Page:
- This medicine may cause bleeding in your stomach or intestines. This problem can happen without warning signs. This is more likely if you have had a stomach ulcer in the past, if you drink alcohol regularly, if you are over 60 years of age, are in poor health, or are using certain other medicines (such as a blood thinner or nonsteroidal anti-inflammatory medicine [NSAIDs]).
- This medicine may also cause a serious type of allergic reaction called anaphylaxis. Although this is rare, it may occur more often in patients who are allergic to aspirin or to any of the nonsteroidal anti-inflammatory drugs. Anaphylaxis can be life-threatening and requires immediate medical attention. The most serious signs of this reaction are very fast or irregular breathing, gasping for breath, wheezing, or fainting. Other signs may include changes in color of the skin of the face; very fast but irregular heartbeat or pulse; hive-like swellings on the skin; and puffiness or swellings of the eyelids or around the eyes. If these effects occur, get emergency help at once.
- Dizziness, lightheadedness, or even fainting may occur when you get up suddenly from a lying or sitting position. Getting up slowly may help lessen this problem. Also, lying down for a while may relieve dizziness or lightheadedness.
- Do not stop using this medicine suddenly without asking your doctor. You may need to slowly decrease your dose before stopping it completely.
- If your symptoms do not improve or if they get worse, call your doctor. Do not use the medicine for more than 2 to 3 weeks (14 to 21 days) to treat pain unless your doctor has told you to.
Possible Side Effects While Using This Medicine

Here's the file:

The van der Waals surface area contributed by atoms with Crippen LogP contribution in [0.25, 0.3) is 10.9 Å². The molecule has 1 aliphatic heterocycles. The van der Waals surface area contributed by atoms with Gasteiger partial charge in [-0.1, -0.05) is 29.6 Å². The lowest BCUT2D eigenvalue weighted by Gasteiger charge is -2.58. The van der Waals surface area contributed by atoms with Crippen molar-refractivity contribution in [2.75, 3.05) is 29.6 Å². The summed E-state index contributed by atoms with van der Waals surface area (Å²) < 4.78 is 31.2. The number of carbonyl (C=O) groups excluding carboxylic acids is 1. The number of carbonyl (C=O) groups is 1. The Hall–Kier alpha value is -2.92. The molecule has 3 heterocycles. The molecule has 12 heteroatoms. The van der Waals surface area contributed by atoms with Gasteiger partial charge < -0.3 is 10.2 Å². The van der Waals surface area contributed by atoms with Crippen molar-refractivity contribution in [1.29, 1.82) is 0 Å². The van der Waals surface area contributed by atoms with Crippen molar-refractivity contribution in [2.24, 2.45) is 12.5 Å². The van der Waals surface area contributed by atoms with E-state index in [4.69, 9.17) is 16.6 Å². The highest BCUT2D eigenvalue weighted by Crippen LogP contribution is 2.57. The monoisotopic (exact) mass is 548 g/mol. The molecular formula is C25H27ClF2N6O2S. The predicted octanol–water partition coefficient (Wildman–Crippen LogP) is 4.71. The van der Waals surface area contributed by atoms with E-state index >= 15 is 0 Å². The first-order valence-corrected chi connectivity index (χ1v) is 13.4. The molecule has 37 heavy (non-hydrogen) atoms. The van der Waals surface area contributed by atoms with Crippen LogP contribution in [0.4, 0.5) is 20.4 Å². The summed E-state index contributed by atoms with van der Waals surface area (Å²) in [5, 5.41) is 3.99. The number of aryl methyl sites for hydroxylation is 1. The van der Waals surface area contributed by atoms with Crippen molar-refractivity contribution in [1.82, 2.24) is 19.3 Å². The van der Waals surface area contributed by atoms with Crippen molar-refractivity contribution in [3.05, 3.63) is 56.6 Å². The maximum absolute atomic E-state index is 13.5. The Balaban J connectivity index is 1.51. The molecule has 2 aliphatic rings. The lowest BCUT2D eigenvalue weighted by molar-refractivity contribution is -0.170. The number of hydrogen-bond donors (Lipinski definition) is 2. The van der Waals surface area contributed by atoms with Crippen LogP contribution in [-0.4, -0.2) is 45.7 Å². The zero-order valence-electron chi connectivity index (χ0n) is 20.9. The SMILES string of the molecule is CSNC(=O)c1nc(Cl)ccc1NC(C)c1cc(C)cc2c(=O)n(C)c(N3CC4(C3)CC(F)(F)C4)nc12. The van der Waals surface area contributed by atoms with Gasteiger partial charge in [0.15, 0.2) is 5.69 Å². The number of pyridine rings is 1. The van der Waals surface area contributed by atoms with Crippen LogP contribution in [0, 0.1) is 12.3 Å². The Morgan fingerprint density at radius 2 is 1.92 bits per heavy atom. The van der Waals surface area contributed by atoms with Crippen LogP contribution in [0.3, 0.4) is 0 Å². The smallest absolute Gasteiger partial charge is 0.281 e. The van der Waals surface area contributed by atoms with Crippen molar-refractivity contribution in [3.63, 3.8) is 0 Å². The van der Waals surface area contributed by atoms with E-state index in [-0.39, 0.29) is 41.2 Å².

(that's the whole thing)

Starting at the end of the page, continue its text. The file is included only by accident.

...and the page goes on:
Call your doctor right away if you notice any of these side effects:
- Allergic reaction: Itching or hives, swelling in your face or hands, swelling or tingling in your mouth or throat, chest tightness, trouble breathing
- Blood in your urine.
- Bloody or black, tarry stools.
- Blue lips, fingernails, or skin.
- Fast, pounding, or uneven heartbeat.
- Fever, chills, cough, sore throat, and body aches.
- Itching or swelling.
- Lightheadedness, dizziness, or fainting.
- Ringing in the ears.
- Severe drowsiness.
- Shortness of breath or troubled breathing.
- Slow heartbeat.
- Sudden and severe stomach pain.
- Vomiting blood or something that looks like coffee grounds.
- Weight loss.
- Yellowing of your skin or the whites of your eyes.
If you notice these less serious side effects, talk with your doctor:
- Nausea, vomiting, constipation, heartburn, or stomach cramps.
- Skin rash.
If you notice other side effects that you think are caused by this medicine, tell your doctor
Call your doctor for medical advice about side effects. You may report side effects to FDA at 1-800-FDA-1088
- Last Reviewed on 06/12/2013
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This page was last updated: June 18, 2013